Of course, some may still prefer to have face-to-face learning, but that’s why ReSkills isn’t competing head-on with the existing in-person tuition market, and instead offering learning materials for topics beyond the academic.
Confidently taking big steps
On the subject of costs, ReSkills uses a subscription model that’s charged annually. When we last broke down the fees, we found that subscribers can expect to pay between RM1.70 or RM3.20 per day to access content and speak to industry experts. Limited content is also accessible for free.
With the platform now targeting users young and old, ReSkills will be looking into having different fee tiers for different category subscriptions.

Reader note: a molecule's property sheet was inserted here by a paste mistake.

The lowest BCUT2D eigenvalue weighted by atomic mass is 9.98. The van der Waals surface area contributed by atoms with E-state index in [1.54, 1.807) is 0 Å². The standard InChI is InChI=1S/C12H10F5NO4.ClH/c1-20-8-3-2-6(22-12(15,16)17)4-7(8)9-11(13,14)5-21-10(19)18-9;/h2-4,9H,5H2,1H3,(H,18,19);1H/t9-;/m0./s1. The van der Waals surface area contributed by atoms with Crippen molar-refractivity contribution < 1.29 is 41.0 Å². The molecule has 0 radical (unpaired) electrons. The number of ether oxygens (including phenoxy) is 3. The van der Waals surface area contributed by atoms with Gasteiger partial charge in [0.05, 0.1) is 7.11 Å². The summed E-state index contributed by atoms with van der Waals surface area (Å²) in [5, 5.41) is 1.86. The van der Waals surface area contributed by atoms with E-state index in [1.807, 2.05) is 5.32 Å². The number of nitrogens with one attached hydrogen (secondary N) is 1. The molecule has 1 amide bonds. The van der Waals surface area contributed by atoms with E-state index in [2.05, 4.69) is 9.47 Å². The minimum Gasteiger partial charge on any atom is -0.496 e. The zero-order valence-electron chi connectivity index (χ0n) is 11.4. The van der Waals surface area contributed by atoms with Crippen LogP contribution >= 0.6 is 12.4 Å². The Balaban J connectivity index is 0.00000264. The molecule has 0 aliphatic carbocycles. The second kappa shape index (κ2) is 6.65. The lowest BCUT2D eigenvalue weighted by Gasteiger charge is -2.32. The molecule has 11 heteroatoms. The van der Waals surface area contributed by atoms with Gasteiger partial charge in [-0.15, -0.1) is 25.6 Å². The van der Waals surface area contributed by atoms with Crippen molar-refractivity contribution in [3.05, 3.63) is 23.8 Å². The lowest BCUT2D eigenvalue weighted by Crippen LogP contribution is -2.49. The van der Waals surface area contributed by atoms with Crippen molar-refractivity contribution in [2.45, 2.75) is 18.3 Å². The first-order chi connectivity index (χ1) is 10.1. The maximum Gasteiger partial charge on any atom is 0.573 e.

The team may even introduce a family plan that gives multiple users access to all its services, like Netflix and Spotify.
By the end of 2022, Jin is targeting for ReSkills to reach one million learners and about 1,000 coaches globally.
The CEO believes the platform is still on track for that achievement, looking at their numbers right now that reportedly include 650,000 users and 408 coaches from 17 countries.
ReSkills’ parent company, DCOM Holdings has gained interest in a private placement of Series A US$10 million and another US$100 million for Series B.
To add, the platform has also signed a Memorandum of Understanding (MoU) with the economic recovery foundation, Yayasan Mahkotam.
This is in addition to another MoU signed with Pandai Education to mark the implementation of two projects involving education technology and talent development initiatives.
Featured Image Credit: The team at ReSkills